Lindsey Parr is back, her shingle hanging to declare the walk-in clinic in the Old Town is open for business.
Parr is the nurse practitioner who staffed the office in the basement of the former hospital on Wellington Street for a few short months in 2017. She took the job in July of that year, and when she began her maternity leave six months later, the office closed.
It re-opened earlier this month, Parr running it single-handedly, without so much as a receptionist to record patients’ information as they arrive.
It’s a simple take-a-number, take-a-seat in the corridor situation, and when Parr ushers the patient next in line into her office, she takes down the necessary details and registers them in through the St. Catharines office of Niagara Health, her employer. Hers is a small office, and it wouldn’t be feasible to have two people looking after it.
Parr is there to attend to patients who either don’t have a family doctor, or who need attention and can’t get in to see a doctor, she says.
She is a registered nurse who has both a master’s degree in nursing, a new requirement for the job of nurse practitioner, and supplementary education certificate.
With those additional credentials, she is authorized to diagnose, order and interpret diagnostic tests, as well as prescribe medication and other treatment.
Parr became a registered nurse already knowing she wanted to take the extra steps needed to become a nurse practitioner, she says. “I was interested in expanding my knowledge and scope of practice, and enjoy having the ability to practice autonomously.”
The walk-in clinic is an office distinct from the local family health team and the doctors who share space at the former hospital, says Parr, but they work in collaboration when needed. If she feels she would like a doctor’s advice, she has only to walk down the corridor to get it.
“If I want to consult with a doctor, I can. We’re separate entities who can work together. Our funding comes from different sources, but we work as a team.”
She will see as many people as possible in a day’s work, she says, without appointments. “However my hours are subject to capacity and if volumes are high I may not be able to accommodate everyone.”
To clarify when it’s appropriate to seek care from a nurse practitioner, Parr explains: “I would say the medical concerns I can assist patients with would include those of less urgency, that have potential for complications or are causing mild distress, and in which the patient would benefit from intervention or medical advice.”
That would include minor injuries, including lacerations — she can provide sutures and wound assessment — minor infections such as urinary tract, throat, sinus or ear problems, which are the symptoms of the majority of people she sees — or minor abdominal pains and rashes.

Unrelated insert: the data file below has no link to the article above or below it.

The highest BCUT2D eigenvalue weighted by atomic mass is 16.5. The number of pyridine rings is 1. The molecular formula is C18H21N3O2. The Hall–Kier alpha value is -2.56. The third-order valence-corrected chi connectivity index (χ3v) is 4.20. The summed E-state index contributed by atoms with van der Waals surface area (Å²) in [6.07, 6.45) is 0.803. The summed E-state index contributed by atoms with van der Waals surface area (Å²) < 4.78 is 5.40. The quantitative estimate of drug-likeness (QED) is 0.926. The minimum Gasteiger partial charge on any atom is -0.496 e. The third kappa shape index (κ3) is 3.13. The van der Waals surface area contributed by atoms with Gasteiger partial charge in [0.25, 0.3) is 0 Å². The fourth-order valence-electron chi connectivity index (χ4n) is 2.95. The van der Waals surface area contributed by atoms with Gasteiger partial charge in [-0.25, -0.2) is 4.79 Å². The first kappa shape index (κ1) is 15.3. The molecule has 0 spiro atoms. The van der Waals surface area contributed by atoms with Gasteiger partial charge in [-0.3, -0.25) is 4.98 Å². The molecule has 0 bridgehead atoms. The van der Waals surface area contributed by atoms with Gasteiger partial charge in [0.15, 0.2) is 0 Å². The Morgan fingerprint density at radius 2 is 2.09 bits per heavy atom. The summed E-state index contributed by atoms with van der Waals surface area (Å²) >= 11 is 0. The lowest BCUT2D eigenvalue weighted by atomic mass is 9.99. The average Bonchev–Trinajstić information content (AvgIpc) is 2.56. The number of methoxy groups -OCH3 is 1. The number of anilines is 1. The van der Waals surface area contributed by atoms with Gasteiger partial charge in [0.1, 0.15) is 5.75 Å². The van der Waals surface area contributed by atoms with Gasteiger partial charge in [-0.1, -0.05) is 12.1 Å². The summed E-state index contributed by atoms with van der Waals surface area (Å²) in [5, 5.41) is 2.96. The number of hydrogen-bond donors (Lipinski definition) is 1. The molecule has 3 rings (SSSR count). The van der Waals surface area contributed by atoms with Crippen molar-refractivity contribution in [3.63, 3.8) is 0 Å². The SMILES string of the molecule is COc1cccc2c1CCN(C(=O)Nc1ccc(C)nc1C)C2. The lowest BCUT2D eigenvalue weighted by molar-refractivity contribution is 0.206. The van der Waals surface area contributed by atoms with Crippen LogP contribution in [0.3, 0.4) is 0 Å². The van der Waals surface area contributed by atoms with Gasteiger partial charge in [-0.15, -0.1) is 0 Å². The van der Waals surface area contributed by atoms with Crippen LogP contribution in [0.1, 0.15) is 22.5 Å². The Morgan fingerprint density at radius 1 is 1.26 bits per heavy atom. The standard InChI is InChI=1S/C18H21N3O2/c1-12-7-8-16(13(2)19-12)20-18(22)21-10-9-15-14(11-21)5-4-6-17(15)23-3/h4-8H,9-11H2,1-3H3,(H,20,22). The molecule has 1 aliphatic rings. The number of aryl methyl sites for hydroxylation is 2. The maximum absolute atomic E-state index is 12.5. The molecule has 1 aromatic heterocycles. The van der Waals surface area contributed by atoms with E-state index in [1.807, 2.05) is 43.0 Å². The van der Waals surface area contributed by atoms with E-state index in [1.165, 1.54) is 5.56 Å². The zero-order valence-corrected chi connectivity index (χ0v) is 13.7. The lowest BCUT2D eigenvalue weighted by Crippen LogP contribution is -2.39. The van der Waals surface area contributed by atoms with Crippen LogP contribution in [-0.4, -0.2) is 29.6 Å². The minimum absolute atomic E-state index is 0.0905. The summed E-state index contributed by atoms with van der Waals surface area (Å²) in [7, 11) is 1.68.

She is also able to assist patients with “episodic primary care issues,” including refilling some prescriptions.
The scope of a nurse practitioner, she says, which has come to include writing prescriptions for most drugs, has become much broader in recent years.
When patients choose to see a nurse practitioner instead of a doctor, it can help ease the burden of doctor shortages. Nurse practitioners are sometimes more readily accessible and can often spend more time with a patient than a busy doctor with a tight schedule of people to see — that’s a comment Parr often hears from her patients, she says.
As hard as it was for her to leave her baby, a little boy, and return to work, she loves her job in Niagara-on-the-Lake.
She heads along the highway from her Port Colborne home every morning, looking forward to the people she will meet during the day.
When she began working for the clinic, she was taking over from nurse practitioner Joan Ostrander, who had staffed the office for 15 years and developed a strong rapport with regular patients. As the newer kid on the block, Parr she isn’t quite there yet, although she is starting to get to know people.
“I”m happy to be here. This community is awesome. Everybody here is great.”
Sean Simpson of Simpson’s Pharmasave says for some locals, the walk-in clinic is the only option in town.
“It provides a great service for residents who don’t have a family doctor,” he said.
“I’ve already seen patients who are utilizing it, and they’re happy it’s open. It’s a great complement to the other medical services in town,” said Simpson. “We’re very pleased to find the service open and running.”
To access the walk-in clinic, Parr says, use the back door of the hospital that is reached from the parking lot. Go downstairs — it’s actually the basement but labelled as the ground floor — and there will be a sign pointing down the hall.
The hours of the clinic, at 176 Wellington Street, are Monday to Friday, 9 a.m. to noon, and 1 p.m. to 3:30 p.m.